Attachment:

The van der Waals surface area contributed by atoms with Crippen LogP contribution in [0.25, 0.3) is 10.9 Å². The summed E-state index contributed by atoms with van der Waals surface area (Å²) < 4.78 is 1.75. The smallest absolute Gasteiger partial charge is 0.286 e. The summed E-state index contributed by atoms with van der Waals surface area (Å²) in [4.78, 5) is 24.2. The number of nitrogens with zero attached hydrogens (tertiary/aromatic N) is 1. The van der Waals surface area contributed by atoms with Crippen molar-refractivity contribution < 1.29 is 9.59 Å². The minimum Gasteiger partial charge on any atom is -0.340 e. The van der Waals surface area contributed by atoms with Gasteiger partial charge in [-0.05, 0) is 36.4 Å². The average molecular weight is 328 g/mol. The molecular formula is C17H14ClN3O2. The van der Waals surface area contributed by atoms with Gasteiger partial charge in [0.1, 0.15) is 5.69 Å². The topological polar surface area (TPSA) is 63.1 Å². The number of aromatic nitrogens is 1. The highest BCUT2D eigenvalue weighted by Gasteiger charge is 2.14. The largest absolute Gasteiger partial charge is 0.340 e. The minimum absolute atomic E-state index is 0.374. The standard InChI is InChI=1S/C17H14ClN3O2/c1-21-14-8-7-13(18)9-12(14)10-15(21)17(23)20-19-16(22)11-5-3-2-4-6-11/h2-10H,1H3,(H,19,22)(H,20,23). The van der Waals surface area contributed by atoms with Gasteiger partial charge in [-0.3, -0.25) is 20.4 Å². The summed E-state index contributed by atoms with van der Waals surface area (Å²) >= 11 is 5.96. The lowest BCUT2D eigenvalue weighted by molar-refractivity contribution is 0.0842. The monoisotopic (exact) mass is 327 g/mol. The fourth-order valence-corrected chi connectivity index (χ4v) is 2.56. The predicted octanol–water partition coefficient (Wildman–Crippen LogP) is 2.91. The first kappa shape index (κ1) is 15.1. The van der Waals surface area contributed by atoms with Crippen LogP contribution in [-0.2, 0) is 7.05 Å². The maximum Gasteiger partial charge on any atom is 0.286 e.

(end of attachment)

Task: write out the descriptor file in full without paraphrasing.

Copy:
The van der Waals surface area contributed by atoms with Crippen LogP contribution in [0.25, 0.3) is 10.9 Å². The summed E-state index contributed by atoms with van der Waals surface area (Å²) < 4.78 is 1.75. The smallest absolute Gasteiger partial charge is 0.286 e. The summed E-state index contributed by atoms with van der Waals surface area (Å²) in [4.78, 5) is 24.2. The number of nitrogens with zero attached hydrogens (tertiary/aromatic N) is 1. The van der Waals surface area contributed by atoms with Crippen molar-refractivity contribution < 1.29 is 9.59 Å². The minimum Gasteiger partial charge on any atom is -0.340 e. The van der Waals surface area contributed by atoms with Gasteiger partial charge in [-0.05, 0) is 36.4 Å². The average molecular weight is 328 g/mol. The molecular formula is C17H14ClN3O2. The van der Waals surface area contributed by atoms with Gasteiger partial charge in [0.1, 0.15) is 5.69 Å². The topological polar surface area (TPSA) is 63.1 Å². The number of aromatic nitrogens is 1. The highest BCUT2D eigenvalue weighted by Gasteiger charge is 2.14. The largest absolute Gasteiger partial charge is 0.340 e. The minimum absolute atomic E-state index is 0.374. The standard InChI is InChI=1S/C17H14ClN3O2/c1-21-14-8-7-13(18)9-12(14)10-15(21)17(23)20-19-16(22)11-5-3-2-4-6-11/h2-10H,1H3,(H,19,22)(H,20,23). The van der Waals surface area contributed by atoms with Gasteiger partial charge in [-0.3, -0.25) is 20.4 Å². The summed E-state index contributed by atoms with van der Waals surface area (Å²) >= 11 is 5.96. The lowest BCUT2D eigenvalue weighted by molar-refractivity contribution is 0.0842. The monoisotopic (exact) mass is 327 g/mol. The fourth-order valence-corrected chi connectivity index (χ4v) is 2.56. The predicted octanol–water partition coefficient (Wildman–Crippen LogP) is 2.91. The first kappa shape index (κ1) is 15.1. The van der Waals surface area contributed by atoms with Crippen LogP contribution in [-0.2, 0) is 7.05 Å². The maximum Gasteiger partial charge on any atom is 0.286 e.